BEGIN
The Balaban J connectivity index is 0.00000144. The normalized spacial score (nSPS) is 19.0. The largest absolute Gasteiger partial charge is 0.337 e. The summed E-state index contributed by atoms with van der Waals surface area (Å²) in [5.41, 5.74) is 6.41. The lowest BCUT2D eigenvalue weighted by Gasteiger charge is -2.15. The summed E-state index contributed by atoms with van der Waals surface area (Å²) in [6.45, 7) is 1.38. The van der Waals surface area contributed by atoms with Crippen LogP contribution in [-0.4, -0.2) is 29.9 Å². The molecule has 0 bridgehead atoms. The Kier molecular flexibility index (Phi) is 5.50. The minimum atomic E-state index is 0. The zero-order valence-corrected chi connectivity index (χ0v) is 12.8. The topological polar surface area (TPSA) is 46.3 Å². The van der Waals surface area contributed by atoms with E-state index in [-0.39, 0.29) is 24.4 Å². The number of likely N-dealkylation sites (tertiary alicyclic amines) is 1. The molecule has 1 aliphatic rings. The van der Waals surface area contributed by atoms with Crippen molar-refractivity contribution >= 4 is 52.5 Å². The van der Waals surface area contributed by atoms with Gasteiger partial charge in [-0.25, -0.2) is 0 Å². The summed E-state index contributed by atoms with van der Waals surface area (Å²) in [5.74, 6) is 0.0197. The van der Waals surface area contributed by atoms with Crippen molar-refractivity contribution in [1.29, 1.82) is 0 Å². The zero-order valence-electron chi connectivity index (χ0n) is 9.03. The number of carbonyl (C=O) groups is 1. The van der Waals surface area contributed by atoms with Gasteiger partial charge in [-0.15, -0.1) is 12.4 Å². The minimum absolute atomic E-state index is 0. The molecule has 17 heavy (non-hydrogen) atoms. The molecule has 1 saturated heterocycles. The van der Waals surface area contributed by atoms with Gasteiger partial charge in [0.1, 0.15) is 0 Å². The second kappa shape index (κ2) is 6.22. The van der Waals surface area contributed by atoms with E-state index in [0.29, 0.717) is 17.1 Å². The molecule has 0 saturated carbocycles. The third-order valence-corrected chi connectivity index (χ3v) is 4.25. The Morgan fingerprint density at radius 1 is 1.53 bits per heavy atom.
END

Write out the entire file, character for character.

The Balaban J connectivity index is 0.00000144. The normalized spacial score (nSPS) is 19.0. The largest absolute Gasteiger partial charge is 0.337 e. The summed E-state index contributed by atoms with van der Waals surface area (Å²) in [5.41, 5.74) is 6.41. The lowest BCUT2D eigenvalue weighted by Gasteiger charge is -2.15. The summed E-state index contributed by atoms with van der Waals surface area (Å²) in [6.45, 7) is 1.38. The van der Waals surface area contributed by atoms with Crippen LogP contribution in [-0.4, -0.2) is 29.9 Å². The molecule has 0 bridgehead atoms. The Kier molecular flexibility index (Phi) is 5.50. The minimum atomic E-state index is 0. The zero-order valence-corrected chi connectivity index (χ0v) is 12.8. The topological polar surface area (TPSA) is 46.3 Å². The van der Waals surface area contributed by atoms with E-state index in [-0.39, 0.29) is 24.4 Å². The number of likely N-dealkylation sites (tertiary alicyclic amines) is 1. The molecule has 1 aliphatic rings. The van der Waals surface area contributed by atoms with Crippen molar-refractivity contribution >= 4 is 52.5 Å². The van der Waals surface area contributed by atoms with Gasteiger partial charge in [-0.25, -0.2) is 0 Å². The summed E-state index contributed by atoms with van der Waals surface area (Å²) in [5.74, 6) is 0.0197. The van der Waals surface area contributed by atoms with Crippen molar-refractivity contribution in [1.29, 1.82) is 0 Å². The zero-order valence-electron chi connectivity index (χ0n) is 9.03. The number of carbonyl (C=O) groups is 1. The van der Waals surface area contributed by atoms with Gasteiger partial charge in [-0.15, -0.1) is 12.4 Å². The minimum absolute atomic E-state index is 0. The molecule has 17 heavy (non-hydrogen) atoms. The molecule has 1 saturated heterocycles. The van der Waals surface area contributed by atoms with Gasteiger partial charge in [0.1, 0.15) is 0 Å². The second kappa shape index (κ2) is 6.22. The van der Waals surface area contributed by atoms with E-state index in [0.29, 0.717) is 17.1 Å². The molecule has 0 saturated carbocycles. The third-order valence-corrected chi connectivity index (χ3v) is 4.25. The Morgan fingerprint density at radius 1 is 1.53 bits per heavy atom.